Abe joins gala by Chi­nese em­bassy

Ja­panese leader is first in 15 years to per­son­ally mark PRC found­ing, nor­mal­iza­tion of re­la­tions

China Daily (Hong Kong) - - FRONT PAGE - By CAI HONG in Tokyo and AN BAIJIE in Beijing

In a rare move, Ja­panese Prime Min­is­ter Shinzo Abe showed up and said “good evening” in Chi­nese at the Chi­nese em­bassy’s gala mark­ing the 68th an­niver­sary of the found­ing of the Peo­ple’s Repub­lic of China on Thurs­day in Tokyo.

Abe told a full house of nearly 2,000 peo­ple that he will work hard to make the tri­lat­eral sum­mit meet­ing for lead­ers of China, Ja­pan and the Repub­lic of Korea pos­si­ble in Ja­pan this year to im­prove his coun­try’s re­la­tions with Beijing.

Thurs­day’s event also was for ob­serv­ing the 45th an­niver­sary of the nor­mal­iza­tion of diplo­matic re­la­tions be­tween China and Ja­pan on Fri­day.

Abe, the first Ja­panese prime min­is­ter to at­tend such a cer­e­mony in 15 years, was ac­com­pa­nied by other Ja­panese of­fi­cials and politi­cians, such as For­eign Min­is­ter Taro Kono and the rul­ing Lib­eral Demo­cratic Party’s sec­re­tary­gen­eral, Toshi­hiro Nikai.

Chi­nese Am­bas­sador to Ja­pan Cheng Yonghua said China at­taches great im­por­tance to its re­la­tion­ship with Ja­pan, per­sis­tently ap­peal­ing to push the ties for­ward on the ba­sis of four po­lit­i­cal doc­u­ments and the con­sen­sus on im­prov­ing the ties.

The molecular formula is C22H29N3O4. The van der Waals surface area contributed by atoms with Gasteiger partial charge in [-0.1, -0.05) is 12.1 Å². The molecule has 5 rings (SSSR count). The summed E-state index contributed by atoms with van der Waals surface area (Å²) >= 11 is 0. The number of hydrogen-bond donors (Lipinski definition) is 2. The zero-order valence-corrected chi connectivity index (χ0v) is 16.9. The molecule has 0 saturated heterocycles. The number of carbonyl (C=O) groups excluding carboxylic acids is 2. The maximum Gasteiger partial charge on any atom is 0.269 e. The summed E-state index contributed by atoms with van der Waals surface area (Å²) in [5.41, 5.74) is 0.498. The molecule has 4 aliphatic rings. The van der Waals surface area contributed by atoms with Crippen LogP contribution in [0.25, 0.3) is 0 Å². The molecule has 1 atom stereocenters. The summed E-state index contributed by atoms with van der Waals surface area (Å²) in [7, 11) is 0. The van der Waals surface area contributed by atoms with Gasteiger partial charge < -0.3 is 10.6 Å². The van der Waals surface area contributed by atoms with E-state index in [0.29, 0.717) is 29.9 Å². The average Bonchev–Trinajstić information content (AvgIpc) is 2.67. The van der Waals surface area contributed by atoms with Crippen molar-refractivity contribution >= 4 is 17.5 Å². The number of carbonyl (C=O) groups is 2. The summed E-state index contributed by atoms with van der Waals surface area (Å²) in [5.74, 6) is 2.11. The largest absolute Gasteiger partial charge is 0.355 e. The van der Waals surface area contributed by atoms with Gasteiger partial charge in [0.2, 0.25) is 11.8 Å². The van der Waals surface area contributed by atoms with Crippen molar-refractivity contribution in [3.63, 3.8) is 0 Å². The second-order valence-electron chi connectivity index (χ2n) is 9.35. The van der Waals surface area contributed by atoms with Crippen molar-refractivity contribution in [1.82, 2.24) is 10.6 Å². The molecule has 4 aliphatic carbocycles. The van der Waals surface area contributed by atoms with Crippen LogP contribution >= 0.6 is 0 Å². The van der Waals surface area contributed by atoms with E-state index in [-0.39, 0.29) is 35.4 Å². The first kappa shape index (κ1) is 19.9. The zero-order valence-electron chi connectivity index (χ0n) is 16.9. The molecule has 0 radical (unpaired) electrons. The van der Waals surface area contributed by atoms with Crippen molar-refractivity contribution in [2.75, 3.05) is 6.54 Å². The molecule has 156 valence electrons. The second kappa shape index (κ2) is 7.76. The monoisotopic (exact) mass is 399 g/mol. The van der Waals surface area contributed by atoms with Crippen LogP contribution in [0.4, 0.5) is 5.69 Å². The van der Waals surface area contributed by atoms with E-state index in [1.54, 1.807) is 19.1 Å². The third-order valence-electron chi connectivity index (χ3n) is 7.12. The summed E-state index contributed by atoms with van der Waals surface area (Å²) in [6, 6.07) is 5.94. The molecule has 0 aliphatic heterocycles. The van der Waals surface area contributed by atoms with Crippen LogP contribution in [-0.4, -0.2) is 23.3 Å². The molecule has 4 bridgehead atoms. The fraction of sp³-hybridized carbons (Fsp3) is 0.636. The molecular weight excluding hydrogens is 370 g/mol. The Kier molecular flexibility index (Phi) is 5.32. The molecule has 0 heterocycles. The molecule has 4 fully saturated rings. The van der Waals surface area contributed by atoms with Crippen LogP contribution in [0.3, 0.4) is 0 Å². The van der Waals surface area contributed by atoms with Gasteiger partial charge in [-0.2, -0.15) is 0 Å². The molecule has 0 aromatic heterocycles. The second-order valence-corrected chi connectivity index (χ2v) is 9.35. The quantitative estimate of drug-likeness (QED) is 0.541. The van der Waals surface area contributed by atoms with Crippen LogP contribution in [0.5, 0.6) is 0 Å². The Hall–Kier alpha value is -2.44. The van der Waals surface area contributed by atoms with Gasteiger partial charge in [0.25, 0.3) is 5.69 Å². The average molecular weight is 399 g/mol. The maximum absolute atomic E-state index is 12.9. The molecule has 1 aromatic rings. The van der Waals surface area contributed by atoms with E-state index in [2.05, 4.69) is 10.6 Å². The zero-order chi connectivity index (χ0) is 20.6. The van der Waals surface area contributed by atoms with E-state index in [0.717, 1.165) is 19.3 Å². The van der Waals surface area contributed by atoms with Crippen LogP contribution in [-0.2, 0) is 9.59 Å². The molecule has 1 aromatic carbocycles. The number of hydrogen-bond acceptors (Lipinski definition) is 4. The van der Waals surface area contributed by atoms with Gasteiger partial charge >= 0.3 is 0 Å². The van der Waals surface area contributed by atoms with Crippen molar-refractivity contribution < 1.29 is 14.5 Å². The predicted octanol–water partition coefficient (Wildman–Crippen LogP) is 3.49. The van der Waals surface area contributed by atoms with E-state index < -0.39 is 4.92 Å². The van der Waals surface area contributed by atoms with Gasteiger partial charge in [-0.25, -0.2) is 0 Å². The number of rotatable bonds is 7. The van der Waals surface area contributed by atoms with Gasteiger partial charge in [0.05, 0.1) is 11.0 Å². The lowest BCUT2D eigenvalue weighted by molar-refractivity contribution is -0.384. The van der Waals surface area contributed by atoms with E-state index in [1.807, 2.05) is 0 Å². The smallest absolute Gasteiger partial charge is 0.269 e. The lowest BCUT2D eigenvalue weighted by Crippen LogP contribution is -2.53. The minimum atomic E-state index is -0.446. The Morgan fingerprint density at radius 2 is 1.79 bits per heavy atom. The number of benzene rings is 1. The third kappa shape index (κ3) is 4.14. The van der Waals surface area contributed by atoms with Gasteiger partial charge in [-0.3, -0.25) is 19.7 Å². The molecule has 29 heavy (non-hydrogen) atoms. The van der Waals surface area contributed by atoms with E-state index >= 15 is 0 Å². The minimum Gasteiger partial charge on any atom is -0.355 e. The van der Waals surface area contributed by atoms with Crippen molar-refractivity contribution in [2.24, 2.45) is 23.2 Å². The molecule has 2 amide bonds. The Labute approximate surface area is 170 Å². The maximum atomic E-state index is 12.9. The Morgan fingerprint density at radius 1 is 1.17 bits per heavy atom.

The four doc­u­ments in­clude the China-Ja­pan Joint State­ment signed in 1972, the China-Ja­pan Treaty of Peace and Friend­ship of 1978, the China-Ja­pan Joint Dec­la­ra­tion of 1998 and a joint state­ment on ad­vanc­ing strate­gic and mu­tu­ally ben­e­fi­cial re­la­tions in a com­pre­hen­sive way that was signed in 2008.

He said the two coun­tries need to care­fully main­tain the po­lit­i­cal foun­da­tion for their re­la­tions. The China-Ja­pan re­la­tion­ship is im­prov­ing, though many com­pli­cated and sen­si­tive is­sues re­main, he said.

The two coun­tries should take con­crete ac­tions to im­ple­ment the con­sen­sus that they are part­ners that do not pose a threat to each other. They need to try to build po­lit­i­cal and strate­gic trust.

Ja­panese Ed­u­ca­tion Min­is­ter Yoshi­masa Hayashi said he took Abe’s pres­ence at the event as a pos­i­tive sig­nal for bi­lat­eral ties.

Gao Hong, a Ja­pan ex­pert at the Chi­nese Academy of So­cial Sciences, agreed that Abe’s will­ing­ness to par­tic­i­pate sent a good mes­sage. “As Abe dis­solved the Lower House of Ja­pan’s par­lia­ment on Thurs­day to call a snap elec­tion in Oc­to­ber, he wants to build good re­la­tions with Ja­pan’s neigh­bors,” the scholar said. “Abe may use the pos­i­tive diplo­matic ap­proach to help his elec­tion cam­paign.”

In May, the Abe ad­min­is­tra­tion said Ja­pan is will­ing to co­op­er­ate with China on Pres­i­dent Xi Jin­ping’s Belt and Road Ini­tia­tive and other busi­ness projects, which China has wel­comed, Gao said.

Mi­chio Ito, gen­eral man­ager of the China Busi­ness Of­fice of Tak­e­naka Corp, was glad that the Ja­panese prime min­is­ter came to the Chi­nese em­bassy’s cel­e­bra­tion, which he be­lieved would help im­prove ties.


Chi­nese Am­bas­sador to Ja­pan Cheng Yonghua (left) shakes hands with Ja­panese Prime Min­is­ter Shinzo Abe in Tokyo on Thurs­day.

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